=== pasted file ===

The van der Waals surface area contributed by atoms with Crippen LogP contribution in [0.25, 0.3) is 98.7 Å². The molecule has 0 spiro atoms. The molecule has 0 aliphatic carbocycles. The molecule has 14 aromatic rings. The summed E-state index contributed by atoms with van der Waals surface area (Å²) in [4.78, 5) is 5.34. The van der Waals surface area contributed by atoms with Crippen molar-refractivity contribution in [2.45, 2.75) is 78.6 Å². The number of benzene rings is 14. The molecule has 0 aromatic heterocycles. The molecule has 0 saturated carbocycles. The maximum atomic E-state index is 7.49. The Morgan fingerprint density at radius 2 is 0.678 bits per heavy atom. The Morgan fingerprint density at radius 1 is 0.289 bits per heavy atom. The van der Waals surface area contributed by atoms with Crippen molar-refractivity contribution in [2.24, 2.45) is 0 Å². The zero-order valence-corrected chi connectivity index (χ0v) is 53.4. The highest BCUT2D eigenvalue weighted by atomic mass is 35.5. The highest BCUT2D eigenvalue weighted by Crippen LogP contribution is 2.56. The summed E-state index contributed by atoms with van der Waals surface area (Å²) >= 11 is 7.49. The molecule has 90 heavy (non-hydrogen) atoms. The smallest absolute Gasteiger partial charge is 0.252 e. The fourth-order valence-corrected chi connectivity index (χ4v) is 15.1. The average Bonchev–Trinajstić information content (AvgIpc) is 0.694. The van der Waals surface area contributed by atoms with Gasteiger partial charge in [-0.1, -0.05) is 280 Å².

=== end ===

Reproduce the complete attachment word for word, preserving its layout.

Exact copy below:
The van der Waals surface area contributed by atoms with Crippen LogP contribution in [0.25, 0.3) is 98.7 Å². The molecule has 0 spiro atoms. The molecule has 0 aliphatic carbocycles. The molecule has 14 aromatic rings. The summed E-state index contributed by atoms with van der Waals surface area (Å²) in [4.78, 5) is 5.34. The van der Waals surface area contributed by atoms with Crippen molar-refractivity contribution in [2.45, 2.75) is 78.6 Å². The number of benzene rings is 14. The molecule has 0 aromatic heterocycles. The molecule has 0 saturated carbocycles. The maximum atomic E-state index is 7.49. The Morgan fingerprint density at radius 2 is 0.678 bits per heavy atom. The Morgan fingerprint density at radius 1 is 0.289 bits per heavy atom. The van der Waals surface area contributed by atoms with Crippen molar-refractivity contribution in [2.24, 2.45) is 0 Å². The zero-order valence-corrected chi connectivity index (χ0v) is 53.4. The highest BCUT2D eigenvalue weighted by atomic mass is 35.5. The highest BCUT2D eigenvalue weighted by Crippen LogP contribution is 2.56. The summed E-state index contributed by atoms with van der Waals surface area (Å²) >= 11 is 7.49. The molecule has 90 heavy (non-hydrogen) atoms. The smallest absolute Gasteiger partial charge is 0.252 e. The fourth-order valence-corrected chi connectivity index (χ4v) is 15.1. The average Bonchev–Trinajstić information content (AvgIpc) is 0.694. The van der Waals surface area contributed by atoms with Gasteiger partial charge in [-0.1, -0.05) is 280 Å².